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The deadly cyclone that lasted more than a month

The deadly cyclone that lasted more than a month

A man collects firewood from a flooded street near Quelimane as storm Freddy hits Mozambique on March 12, 2023.

A man collects firewood from a flooded street near Quelimane as storm Freddy hits Mozambique on March 12, 2023.

Malawi, Madagascar and Mozambique are reeling from the effects of Tropical Cyclone Freddy.

More than 400 people were killed and thousands of homes destroyed.

Freddy was one of the longest lasting storms on record in the Southern Hemisphere, if not the entire world.

Southern Africa is often battered by cyclones and tropical storms from the Indian Ocean, but Freddy was different for several reasons.

How long did Freddy last?

Freddy was eventually declared dead by the French meteorological service. The storm was named by the Australian Bureau of Meteorology on February 4 and finally ended on March 14.

It was strong enough to be officially classified as a tropical system for at least 36 days.

However, we have to wait for confirmation from the World Meteorological Organization before we can say if this is officially the longest recorded storm.

What’s interesting about Freddy is how far he’s come. It began its journey off the coast of northwest Australia, crossing the southern Indian Ocean from east to west, one of only four storms in history to do so.

How powerful was Storm Freddy?

The classic way to measure the strength of a storm is by wind speed. At its strongest, Freddy was the equivalent of a Category 5 hurricane with winds exceeding 160 mph (260 km/h).

Luckily it was most intense over open water.

Freddy broke the all-time accumulated hurricane energy (ACE) record in the Southern Hemisphere, a measure of storm strength over time, beating the previous record, set by Cyclone Fantala in 2016.

It was also the first storm in the Southern Hemisphere to experience four separate cycles of rapid intensification – this is an increase in the maximum sustained winds of a tropical cyclone by at least 30 knots in just 24 hours.

Since landfall, rainfall amounts have exceeded 600mm (24 inches) in some areas with torrential downpours resulting in mudslides in vulnerable areas.

With hurricane-force winds, the storm also brought strong storm surges as it continued to replenish over the warm waters of the Mozambique Channel.

What is the difference between a cyclone and a tropical storm?

A tropical cyclone in the Indian Ocean is stronger than a tropical storm.

Freddy first hit Mozambique as a moderate tropical storm. Its second landfall in Mozambique was a tropical cyclone and by the time it reached Malawi it had weakened to tropical storm strength – although that was where it caused the most destruction .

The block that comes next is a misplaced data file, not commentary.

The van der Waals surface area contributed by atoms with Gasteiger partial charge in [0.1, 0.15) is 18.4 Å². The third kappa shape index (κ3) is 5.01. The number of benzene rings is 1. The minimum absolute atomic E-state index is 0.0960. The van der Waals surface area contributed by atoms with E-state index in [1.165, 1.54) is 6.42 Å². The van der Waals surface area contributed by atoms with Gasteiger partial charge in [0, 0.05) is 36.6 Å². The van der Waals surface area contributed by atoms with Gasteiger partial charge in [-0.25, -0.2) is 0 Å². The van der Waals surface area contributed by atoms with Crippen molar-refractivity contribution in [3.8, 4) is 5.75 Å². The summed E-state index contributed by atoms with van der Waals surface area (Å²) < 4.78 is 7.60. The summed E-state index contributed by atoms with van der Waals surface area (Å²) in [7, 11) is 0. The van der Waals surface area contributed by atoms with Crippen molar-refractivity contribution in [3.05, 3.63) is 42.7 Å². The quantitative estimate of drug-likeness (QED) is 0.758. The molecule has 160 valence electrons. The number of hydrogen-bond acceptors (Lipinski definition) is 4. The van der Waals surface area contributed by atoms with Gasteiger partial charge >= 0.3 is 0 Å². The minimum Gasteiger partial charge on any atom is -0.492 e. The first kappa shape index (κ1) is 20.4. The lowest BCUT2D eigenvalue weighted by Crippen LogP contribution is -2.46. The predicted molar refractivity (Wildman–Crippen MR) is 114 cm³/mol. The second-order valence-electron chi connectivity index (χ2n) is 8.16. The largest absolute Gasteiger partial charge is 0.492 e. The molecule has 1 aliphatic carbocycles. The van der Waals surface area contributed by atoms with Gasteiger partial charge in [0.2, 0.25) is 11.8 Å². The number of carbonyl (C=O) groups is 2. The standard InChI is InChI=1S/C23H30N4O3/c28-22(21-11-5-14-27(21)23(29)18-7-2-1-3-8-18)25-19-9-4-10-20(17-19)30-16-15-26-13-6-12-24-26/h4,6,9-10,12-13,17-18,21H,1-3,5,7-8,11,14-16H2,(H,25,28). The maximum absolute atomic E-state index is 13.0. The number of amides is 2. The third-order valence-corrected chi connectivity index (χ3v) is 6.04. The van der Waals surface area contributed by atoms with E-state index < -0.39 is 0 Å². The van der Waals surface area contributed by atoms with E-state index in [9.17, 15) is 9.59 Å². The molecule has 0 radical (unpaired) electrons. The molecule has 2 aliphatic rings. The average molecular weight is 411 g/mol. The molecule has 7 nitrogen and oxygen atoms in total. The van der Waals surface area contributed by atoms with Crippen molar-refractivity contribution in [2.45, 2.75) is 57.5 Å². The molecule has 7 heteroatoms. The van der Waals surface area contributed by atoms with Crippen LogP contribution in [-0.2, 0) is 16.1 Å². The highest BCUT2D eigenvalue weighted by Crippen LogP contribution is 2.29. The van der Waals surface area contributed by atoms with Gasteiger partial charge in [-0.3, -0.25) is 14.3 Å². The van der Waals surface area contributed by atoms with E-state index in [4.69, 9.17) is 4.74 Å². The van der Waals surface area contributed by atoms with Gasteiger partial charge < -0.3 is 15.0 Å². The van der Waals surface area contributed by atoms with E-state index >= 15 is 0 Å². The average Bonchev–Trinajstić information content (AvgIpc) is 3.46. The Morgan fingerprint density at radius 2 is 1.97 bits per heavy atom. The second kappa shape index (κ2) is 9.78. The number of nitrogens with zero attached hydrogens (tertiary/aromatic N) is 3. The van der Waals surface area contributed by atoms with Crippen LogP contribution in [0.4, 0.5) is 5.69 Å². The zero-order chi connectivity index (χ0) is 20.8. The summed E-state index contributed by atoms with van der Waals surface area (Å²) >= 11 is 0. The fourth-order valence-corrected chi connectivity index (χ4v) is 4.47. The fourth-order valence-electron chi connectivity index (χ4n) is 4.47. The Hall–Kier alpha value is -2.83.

Map showing the path of Hurricane Freddy

Map showing the path of Hurricane Freddy

What will Storm Freddy do next?

Freddy has now separated, but his remains continue to cause rain in parts of Mozambique and Malawi, which could worsen the flooding situation.

What is the difference between a cyclone, a typhoon and a hurricane?

These are all huge storms, but their definition depends on where they formed. In the Atlantic and Eastern Pacific they become hurricanes, in the Western Pacific they are typhoons, and in the Indian Ocean and near Australia they are called cyclones.

Was Storm Freddy caused by climate change?

That’s a tricky question to answer because Freddy is certainly unusual.

We have seen this type of storm before when we have seen a strong or persistent La Nina weather pattern in the Indian Ocean. The Bureau of Meteorology has just declared the end of a series of back-to-back La Nina events that began in September 2020.

In terms of climate change, it’s a well-known fact that warmer air can hold more water, so the amount of rain that fell, particularly while it was on land, was likely enhanced by climate change.

Warmer ocean waters contain more energy, so it follows that these storms may well become more energetic over time and be able to unleash even more precipitation.

A rapid intensification is more likely with higher sea temperatures and the fact that this has happened multiple times may be partly due to climate change. The slow movement of the storm at times, particularly just before the second landfall in Mozambique, could also be related.

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